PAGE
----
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It took 6 months for me to make the shift from "not drinking" to "living sober." The former was a daily, sometimes hourly struggle against the obession to drink. Then one day I had the sense of what a normal person must feel like to not think about alcohol.

I describe that as serenity.

Didn't last long :-) but at least I experienced it and know what this journey is all about.

Good luck.
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Old 05-13-2011, 11:27 AM
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I quit obsessing over drinking at about 2 month mark of abstaining, but I wasn't an alcoholic before I started drinking, I was just a human with problems and issues, when I drank, alcoholism became one of those issues and problems and caused a few more. When I stopped drinking I went back to just being a human with problems and issues who used to abuse alcohol and was once addicted to it.

So although I found a feeling of "serenity" once the obsession to drink disappeared, there were still other issues that were, and always will be somewhat chaotic in my life. I think true daily serenity might be exaggerated if you have to live /work/raise a family/earn a living, in today's world. There are just too many variables to feel serenity all of the time.
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Old 05-13-2011, 11:44 AM
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I made a deal with my Higher Power (God). No, it wasn't, "I promise to never drink again if you would just get me out of this mess." That "promise" would have been a lie. I cannot keep a promise not to drink. I am an alcoholic and I am powerless over alcohol.

I agreed to follow a spiritual path, to go back to AA and to work the twelve steps (all of them) -- honestly, thoroughly, completely. Basically, "God, I will do anything you want me to do, please show me what that is, show me what your will is for me."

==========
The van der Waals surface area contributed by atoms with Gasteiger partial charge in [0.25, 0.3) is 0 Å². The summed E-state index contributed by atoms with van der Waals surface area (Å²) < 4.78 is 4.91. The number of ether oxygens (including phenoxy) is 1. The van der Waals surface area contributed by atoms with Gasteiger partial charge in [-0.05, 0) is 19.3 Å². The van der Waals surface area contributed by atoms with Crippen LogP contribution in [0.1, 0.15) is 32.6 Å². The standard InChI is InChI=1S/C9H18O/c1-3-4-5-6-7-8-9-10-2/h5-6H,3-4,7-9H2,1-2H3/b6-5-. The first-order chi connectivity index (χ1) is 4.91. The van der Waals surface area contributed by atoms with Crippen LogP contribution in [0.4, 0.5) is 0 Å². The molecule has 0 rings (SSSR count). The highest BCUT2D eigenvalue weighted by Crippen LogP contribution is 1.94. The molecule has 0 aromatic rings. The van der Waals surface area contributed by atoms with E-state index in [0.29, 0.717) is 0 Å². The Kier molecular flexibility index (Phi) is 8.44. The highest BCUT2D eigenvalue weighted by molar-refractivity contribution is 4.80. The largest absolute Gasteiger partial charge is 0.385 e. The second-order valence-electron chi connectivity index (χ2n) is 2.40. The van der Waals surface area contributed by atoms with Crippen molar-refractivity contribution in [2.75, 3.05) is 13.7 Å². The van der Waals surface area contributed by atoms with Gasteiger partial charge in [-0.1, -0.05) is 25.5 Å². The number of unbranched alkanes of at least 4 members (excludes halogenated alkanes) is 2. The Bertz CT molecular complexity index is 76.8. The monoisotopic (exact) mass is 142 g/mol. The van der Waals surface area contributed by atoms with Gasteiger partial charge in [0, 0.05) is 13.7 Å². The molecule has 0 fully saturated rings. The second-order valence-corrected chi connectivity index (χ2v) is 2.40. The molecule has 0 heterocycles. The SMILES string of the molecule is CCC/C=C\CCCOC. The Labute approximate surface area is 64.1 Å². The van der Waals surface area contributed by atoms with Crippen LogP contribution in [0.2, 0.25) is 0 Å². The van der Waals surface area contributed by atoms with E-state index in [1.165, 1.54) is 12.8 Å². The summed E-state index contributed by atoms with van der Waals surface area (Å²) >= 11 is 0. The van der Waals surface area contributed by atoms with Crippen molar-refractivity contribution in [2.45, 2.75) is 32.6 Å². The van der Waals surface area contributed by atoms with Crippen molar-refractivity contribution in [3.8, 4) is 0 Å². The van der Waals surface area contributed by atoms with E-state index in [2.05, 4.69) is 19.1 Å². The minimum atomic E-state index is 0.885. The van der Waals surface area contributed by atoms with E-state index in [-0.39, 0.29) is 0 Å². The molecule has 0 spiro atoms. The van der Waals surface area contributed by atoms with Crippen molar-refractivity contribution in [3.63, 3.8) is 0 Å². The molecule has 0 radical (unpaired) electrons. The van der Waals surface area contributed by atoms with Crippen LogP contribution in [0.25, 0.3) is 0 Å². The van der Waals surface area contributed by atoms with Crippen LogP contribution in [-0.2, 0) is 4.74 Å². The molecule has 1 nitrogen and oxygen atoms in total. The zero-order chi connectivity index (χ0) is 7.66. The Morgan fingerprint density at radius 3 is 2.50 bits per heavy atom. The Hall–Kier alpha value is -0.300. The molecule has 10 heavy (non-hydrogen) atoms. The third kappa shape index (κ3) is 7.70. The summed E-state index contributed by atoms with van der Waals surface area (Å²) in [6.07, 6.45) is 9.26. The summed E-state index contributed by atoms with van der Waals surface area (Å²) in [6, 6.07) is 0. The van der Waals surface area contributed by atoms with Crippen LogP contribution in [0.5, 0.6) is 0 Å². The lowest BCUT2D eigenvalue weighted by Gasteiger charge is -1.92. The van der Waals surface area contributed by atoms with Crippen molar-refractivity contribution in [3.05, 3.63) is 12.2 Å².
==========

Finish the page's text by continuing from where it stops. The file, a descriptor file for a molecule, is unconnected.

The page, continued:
I asked God for only one thing, "Please remove this obsession from me."

God has kept His part of the deal. Before that prayer and before my little deal with God, I had been plagued by the mental obsession about alcohol and drinking. That obsession is now gone -- complete relief and complete release. I simply do not want to drink.

I am now keeping and will continue to keep my part of the deal. I am currently working on my 4th step inventory, making steady progress. When my inventory is complete, I will give it away in the 5th step. I will then work through the remainder of the steps.

I am fully aware that "my deal with God" is for life. There were no conditions attached to the "terms of surrender". And I am okay with that. My life before was pure misery; it wasn't a life worth living, and I couldn't go on like that for another day.

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Old 05-13-2011, 11:51 AM
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I quit obsessing over the drink very early on, though that didn't mean I quit obsessing! I had no choice but to start practicing meditation--being still--very early on. I'm not a "pure" alcoholic; I had major issues with drugs as well, and I had significant pain issues, so if I wanted to be clean and sober, I had to find a way to deal with all that pain. Though my early attempts brought me only moments of serenity, I had them, as early as the first couple of months.

BUT, the moment I realized I had something major going on in my life--that serenity was possible even in the most chaotic of circumstances--happened when I was just a little more than a year sober. My son was struck by a car and came within inches of being killed. Thankfully (yes, thankfully), he got out of it with a compound fracture to his leg. While he was in surgery (emerging later in a cast up to his hip), I sat in the waiting room and realized I was calm. I wasn't awfulizing. I was praying, but I wasn't upset. I had what may be the most perfect moment of faith in my life. At that moment, I realized it worked--and if I could be calm while my baby boy (then thirteen) was under anesthesia for the first time, having seen how close he'd come to having his head crushed, and be okay, I could be okay through anything. And I wasn't disappointed. In subsequent years, I took care of my parents in the last weeks of their lives, I've been through rough financial times, the death of way too many friends in the program, earned two degrees--not to mention raising four kids who were teenagers all at once!

Do I have perfect serenity all the time? Hell, no! But when I'm not serene, I know how to get back there. All I have to do is ask and be willing.